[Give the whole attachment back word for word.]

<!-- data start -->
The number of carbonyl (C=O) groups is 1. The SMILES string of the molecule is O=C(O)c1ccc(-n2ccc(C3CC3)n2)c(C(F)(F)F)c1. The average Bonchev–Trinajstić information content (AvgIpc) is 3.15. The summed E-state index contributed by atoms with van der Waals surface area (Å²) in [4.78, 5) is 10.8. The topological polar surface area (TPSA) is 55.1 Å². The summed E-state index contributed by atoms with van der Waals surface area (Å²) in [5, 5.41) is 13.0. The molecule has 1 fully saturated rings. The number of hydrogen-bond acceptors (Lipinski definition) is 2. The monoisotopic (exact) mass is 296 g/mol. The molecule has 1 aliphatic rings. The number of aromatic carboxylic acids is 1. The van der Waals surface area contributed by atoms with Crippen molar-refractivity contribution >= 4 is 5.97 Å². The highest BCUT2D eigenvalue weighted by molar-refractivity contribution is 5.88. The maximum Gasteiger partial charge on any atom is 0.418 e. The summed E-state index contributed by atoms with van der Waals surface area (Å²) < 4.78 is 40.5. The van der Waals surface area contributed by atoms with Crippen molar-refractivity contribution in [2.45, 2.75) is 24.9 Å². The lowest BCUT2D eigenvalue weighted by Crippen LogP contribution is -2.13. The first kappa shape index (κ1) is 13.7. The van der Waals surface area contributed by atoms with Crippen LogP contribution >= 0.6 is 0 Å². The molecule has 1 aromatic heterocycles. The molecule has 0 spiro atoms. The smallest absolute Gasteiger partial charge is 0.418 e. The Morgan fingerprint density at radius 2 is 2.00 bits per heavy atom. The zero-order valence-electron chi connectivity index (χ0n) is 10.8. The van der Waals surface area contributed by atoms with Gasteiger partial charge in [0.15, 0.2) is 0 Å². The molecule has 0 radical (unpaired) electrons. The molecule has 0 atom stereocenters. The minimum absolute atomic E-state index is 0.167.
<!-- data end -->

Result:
The number of carbonyl (C=O) groups is 1. The SMILES string of the molecule is O=C(O)c1ccc(-n2ccc(C3CC3)n2)c(C(F)(F)F)c1. The average Bonchev–Trinajstić information content (AvgIpc) is 3.15. The summed E-state index contributed by atoms with van der Waals surface area (Å²) in [4.78, 5) is 10.8. The topological polar surface area (TPSA) is 55.1 Å². The summed E-state index contributed by atoms with van der Waals surface area (Å²) in [5, 5.41) is 13.0. The molecule has 1 fully saturated rings. The number of hydrogen-bond acceptors (Lipinski definition) is 2. The monoisotopic (exact) mass is 296 g/mol. The molecule has 1 aliphatic rings. The number of aromatic carboxylic acids is 1. The van der Waals surface area contributed by atoms with Crippen molar-refractivity contribution >= 4 is 5.97 Å². The highest BCUT2D eigenvalue weighted by molar-refractivity contribution is 5.88. The maximum Gasteiger partial charge on any atom is 0.418 e. The summed E-state index contributed by atoms with van der Waals surface area (Å²) < 4.78 is 40.5. The van der Waals surface area contributed by atoms with Crippen molar-refractivity contribution in [2.45, 2.75) is 24.9 Å². The lowest BCUT2D eigenvalue weighted by Crippen LogP contribution is -2.13. The first kappa shape index (κ1) is 13.7. The van der Waals surface area contributed by atoms with Crippen LogP contribution >= 0.6 is 0 Å². The molecule has 1 aromatic heterocycles. The molecule has 0 spiro atoms. The smallest absolute Gasteiger partial charge is 0.418 e. The Morgan fingerprint density at radius 2 is 2.00 bits per heavy atom. The zero-order valence-electron chi connectivity index (χ0n) is 10.8. The van der Waals surface area contributed by atoms with Gasteiger partial charge in [0.15, 0.2) is 0 Å². The molecule has 0 radical (unpaired) electrons. The molecule has 0 atom stereocenters. The minimum absolute atomic E-state index is 0.167.